Actor Mahershala Ali shared a photo of the General Lee car from Dukes of Hazzard sitting smashed on its grill, and Instagram had some thoughts. The photo came from an art installation by Hank Willis Thomas, and it had clear implications about race in the United States. Ali's followers were divided over the piece.
Ali's photo showed a head-on view of Thomas' art installation, titled "An All Colored Cast." It showed the infamous General Lee jutting out of the ground, its grill crumpled by the impact and its trunk up in the air. From this angle, the Confederate flag on its hood was clear to see, as were the words "General Lee" painted beside it.
Ali's followers were intrigued by the picture, and they did not fail to notice that he had posted it just hours after Martin Luther King Jr. Day ended. Many assumed it was an indictment of the Confederate flag, and its representation in media.
"Now this sounds interesting," one person wrote.
"Interesting and much to say here," added another.
Based on the title, others imagined a version of Dukes of Hazzard with an African-American cast, and they were on board.
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"Wow... This I must see," someone wrote. "Bo, Luke, Daisy, Rosco and Boss... Black? Okay."
Still others thought the sculpture was an afront to a classic TV show, and they did not care for it. At the very least, they thought it was a waste of a perfectly good Dodge Charger.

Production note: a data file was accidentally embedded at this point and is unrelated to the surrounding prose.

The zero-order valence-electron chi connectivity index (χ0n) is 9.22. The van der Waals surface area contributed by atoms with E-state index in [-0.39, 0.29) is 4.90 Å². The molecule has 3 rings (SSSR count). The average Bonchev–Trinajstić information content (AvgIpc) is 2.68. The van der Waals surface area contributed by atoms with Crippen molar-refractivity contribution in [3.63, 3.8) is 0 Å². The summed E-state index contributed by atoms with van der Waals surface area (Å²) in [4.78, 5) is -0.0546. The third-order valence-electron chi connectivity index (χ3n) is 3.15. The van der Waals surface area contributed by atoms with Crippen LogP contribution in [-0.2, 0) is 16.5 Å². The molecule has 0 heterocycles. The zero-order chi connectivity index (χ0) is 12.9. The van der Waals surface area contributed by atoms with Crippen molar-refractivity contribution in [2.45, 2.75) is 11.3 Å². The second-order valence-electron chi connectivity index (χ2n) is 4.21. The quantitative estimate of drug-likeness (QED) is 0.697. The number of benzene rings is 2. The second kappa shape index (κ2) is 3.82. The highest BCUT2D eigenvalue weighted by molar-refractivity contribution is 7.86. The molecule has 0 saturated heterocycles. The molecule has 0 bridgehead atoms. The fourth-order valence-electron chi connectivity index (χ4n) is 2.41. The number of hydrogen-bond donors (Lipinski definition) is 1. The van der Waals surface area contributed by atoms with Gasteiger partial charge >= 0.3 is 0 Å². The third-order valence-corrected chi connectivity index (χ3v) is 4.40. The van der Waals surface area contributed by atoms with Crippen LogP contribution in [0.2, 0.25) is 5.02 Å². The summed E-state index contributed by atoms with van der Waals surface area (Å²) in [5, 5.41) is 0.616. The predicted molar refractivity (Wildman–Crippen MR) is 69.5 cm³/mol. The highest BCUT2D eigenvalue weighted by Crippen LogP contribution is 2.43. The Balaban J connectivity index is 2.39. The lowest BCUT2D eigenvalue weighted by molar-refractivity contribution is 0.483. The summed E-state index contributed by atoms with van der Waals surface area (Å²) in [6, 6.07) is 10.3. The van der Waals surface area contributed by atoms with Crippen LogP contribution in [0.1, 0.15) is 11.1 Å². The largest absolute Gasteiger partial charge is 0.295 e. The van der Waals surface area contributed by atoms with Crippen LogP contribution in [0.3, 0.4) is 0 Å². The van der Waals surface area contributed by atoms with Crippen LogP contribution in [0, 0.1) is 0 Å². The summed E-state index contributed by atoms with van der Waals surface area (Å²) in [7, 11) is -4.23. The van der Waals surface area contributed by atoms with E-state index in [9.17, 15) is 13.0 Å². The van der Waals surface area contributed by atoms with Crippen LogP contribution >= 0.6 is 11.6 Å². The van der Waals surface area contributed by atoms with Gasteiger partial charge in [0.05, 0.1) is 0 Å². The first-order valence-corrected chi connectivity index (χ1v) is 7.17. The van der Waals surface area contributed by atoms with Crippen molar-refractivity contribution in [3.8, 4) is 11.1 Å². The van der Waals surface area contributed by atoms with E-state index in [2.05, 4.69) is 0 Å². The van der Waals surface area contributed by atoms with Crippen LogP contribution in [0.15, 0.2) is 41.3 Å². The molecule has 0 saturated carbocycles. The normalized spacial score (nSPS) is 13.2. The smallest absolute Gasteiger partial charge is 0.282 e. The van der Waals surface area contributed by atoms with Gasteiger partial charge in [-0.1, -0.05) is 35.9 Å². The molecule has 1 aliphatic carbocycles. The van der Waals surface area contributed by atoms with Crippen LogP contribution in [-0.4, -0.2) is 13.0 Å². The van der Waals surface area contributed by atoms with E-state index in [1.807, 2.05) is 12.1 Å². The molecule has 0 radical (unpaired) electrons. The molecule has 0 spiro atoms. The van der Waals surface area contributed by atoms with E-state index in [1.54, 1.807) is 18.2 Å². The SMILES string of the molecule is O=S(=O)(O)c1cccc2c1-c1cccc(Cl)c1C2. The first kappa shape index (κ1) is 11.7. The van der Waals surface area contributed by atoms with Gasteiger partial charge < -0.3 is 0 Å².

"Ohhhh my... Folks are gonna flip," added another with a smirking emoji.
"F— dat rebel flag... BUT WHAT A WASTE OF A '69 Charger!!!" a third person wrote.0comments
Hank Willis Thomas is known for his work with big mediums and big themes. Hailing from New Jersey, he got his college education in New York City and has since done installations all over the country. He has a permanent, public sculpture at Th National Memorial for Peace and Justice in Montgomery, Alabama and another in San Francisco.
Today, Thomas works as a college professor as well as an artist. The installation that Ali shared is currently on display at the Kayne Griffin Corcoran gallery in Los Angeles, California. According to a review L.A. Weekly, it consists of "repurposed luxury and sports-brand advertisements as critiques on ownership and fetishization of black bodies, exposed more subtle but no less racists tropes encoded even in advertisements aimed at black consumers."